Mike C

Wanted to add this thought. I've spent countless hours thinking about the inflation/deflation question in the context of the overall debt level. Absent moves by government and central banks, I have zero doubt the natural tendency of the system would be for a massive deflationary drop with massive debt default. That would be the natural equilibrium for a system that piled this much debt the past 20 years which leads me to my next point...

I had asked you the likely policy response in a previous question because I think governments and central banks will face the same dilemma a number of times as fall 2008 so I really am very interested in knowing what they WILL do, not what they SHOULD do. They probably should follow the Carnegie approach of "liquidate it all, purge the rottenness" from the system but from reading you consistently I've come to believe that is 0% probability. Everything possible will be done to reflate the system.

Ultimately, that is very, very bullish for gold long-term. We are in the same geographical region, so I owe you a very high-priced dinner if I make as much money on gold as I think I will because it will be the belief in the policy response that keeps me this bullish.

Mike C

Very witty title and excellent note.

As Cam points out the market might swing dramatically between inflationary and deflationary expectations depending on how government fiscal and central bank monetary policy plays out. BTW, in my humble view, you really should consider adding him to your list of recommended blogs. My must read list is pretty short (about 15 names) and includes both him and you.

David Merkel has talked about bicycle versus table stability. I think we are in an era of bicycle stability and politicians and those in authority will do everything possible to keep the wheels turning (as you have pointed out very well). Whether they succeed is another matter entirely. As a single datapoint, it looks like housing is beginning to collapse with the expiring of the tax credit. What is next in the bag of tricks to stimulate housing?

History shows gold does well in both deflationary and inflationary times (30s and 70s). Homestake Mining was one of the best stocks of the Great Depression. Gold does terrible during periods of stability. Gold lost 3/4 of its value during the "Great Moderation" from 1980-2000.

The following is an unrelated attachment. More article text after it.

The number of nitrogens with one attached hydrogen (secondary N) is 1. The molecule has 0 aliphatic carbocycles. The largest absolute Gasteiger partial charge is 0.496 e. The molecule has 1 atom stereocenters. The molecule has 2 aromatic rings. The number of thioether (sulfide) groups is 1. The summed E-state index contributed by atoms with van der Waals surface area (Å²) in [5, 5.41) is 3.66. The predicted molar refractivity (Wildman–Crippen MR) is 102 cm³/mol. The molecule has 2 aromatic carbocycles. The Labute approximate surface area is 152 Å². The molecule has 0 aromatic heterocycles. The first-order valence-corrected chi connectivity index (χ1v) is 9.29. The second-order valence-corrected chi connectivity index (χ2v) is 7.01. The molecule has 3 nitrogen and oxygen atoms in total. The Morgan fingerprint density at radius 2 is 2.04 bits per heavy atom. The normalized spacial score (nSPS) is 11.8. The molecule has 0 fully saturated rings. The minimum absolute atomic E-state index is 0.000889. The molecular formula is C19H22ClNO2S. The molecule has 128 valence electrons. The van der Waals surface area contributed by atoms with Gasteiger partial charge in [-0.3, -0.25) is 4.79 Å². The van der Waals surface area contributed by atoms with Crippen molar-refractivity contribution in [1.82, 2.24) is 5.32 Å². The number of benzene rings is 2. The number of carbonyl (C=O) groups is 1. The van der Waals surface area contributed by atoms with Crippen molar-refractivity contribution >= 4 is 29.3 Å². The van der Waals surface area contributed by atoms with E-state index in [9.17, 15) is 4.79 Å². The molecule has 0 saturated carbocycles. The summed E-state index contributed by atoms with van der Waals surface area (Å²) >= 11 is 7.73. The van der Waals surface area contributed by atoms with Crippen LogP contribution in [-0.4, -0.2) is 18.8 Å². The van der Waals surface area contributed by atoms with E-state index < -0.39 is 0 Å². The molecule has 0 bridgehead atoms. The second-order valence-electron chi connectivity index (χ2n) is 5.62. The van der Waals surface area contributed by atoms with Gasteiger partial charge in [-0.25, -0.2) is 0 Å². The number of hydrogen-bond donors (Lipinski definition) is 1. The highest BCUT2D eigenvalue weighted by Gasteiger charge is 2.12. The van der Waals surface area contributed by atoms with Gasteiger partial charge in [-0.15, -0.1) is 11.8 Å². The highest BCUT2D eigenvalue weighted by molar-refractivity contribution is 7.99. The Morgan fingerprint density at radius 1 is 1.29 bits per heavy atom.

Having a MODERATE allocation to gold in the current environment probably makes sense given the uncertainties on how all this will play out the next 5-10 years, but it would be NUTS to go to 0% in stocks and 100% gold. Personally, I think vice versa is close to as nuts.

Aside comment. Most blogs have an option to check to get e-mails on responses to comments or subscribe to comments. This would be a nice feature if possible so one could see the conversation develop without having to check back at the blog page.

oldprof

scm0330 - The story in Illinois is similar. Maybe worse.

But this is not an article of optimism, but one of realism. All I said was that we will probably avoid the worst cases, have modest economic growth, do some compromising on tax increases, and eventually cut entitlements.

The fact that this seems optimistic to you is evidence for my point about the intensity of fear and pessimism.

Just a thought ---

Jeff

scm0330

I wish I were so optimistic. Our federal government (and yes, we the people who vote the turkeys in) got us here. What has changed about the political system, its inhabitants, and its processes, to make you think we can reverse course, particularly when the policy model of "buy now/pay later" (health care, SS, Medicare, public pensions) is so rampant. I live in NY, renowned for its statehouse dysfunction, and while the state teeters with a late budget and epic fiscal mismanagement the warring parties still fight for the wheel as the car heads off the cliff. No one can bring themselves to slow the car down, agree on a change of course, etc.

Humble Student

I have thought extensively about the inflation/deflation policy dilemma and I agree with the poltical agnosticism stance as it is helpful for understanding policy.

However, as an investor I believe that the markets are fragile and sentiment likely to swing wildly between inflationary and deflationary expectations. Under those circumstances a trend following model can be useful in this kind of environment. See http://www.qwestfunds.com/publications/newsletters_pdf/newsletter_november_2009.pdf

jdb


Wow. This is so helpful. I don't have any other place to go where I can get such a balanced approach. One that includes the nature of and effects of public policy.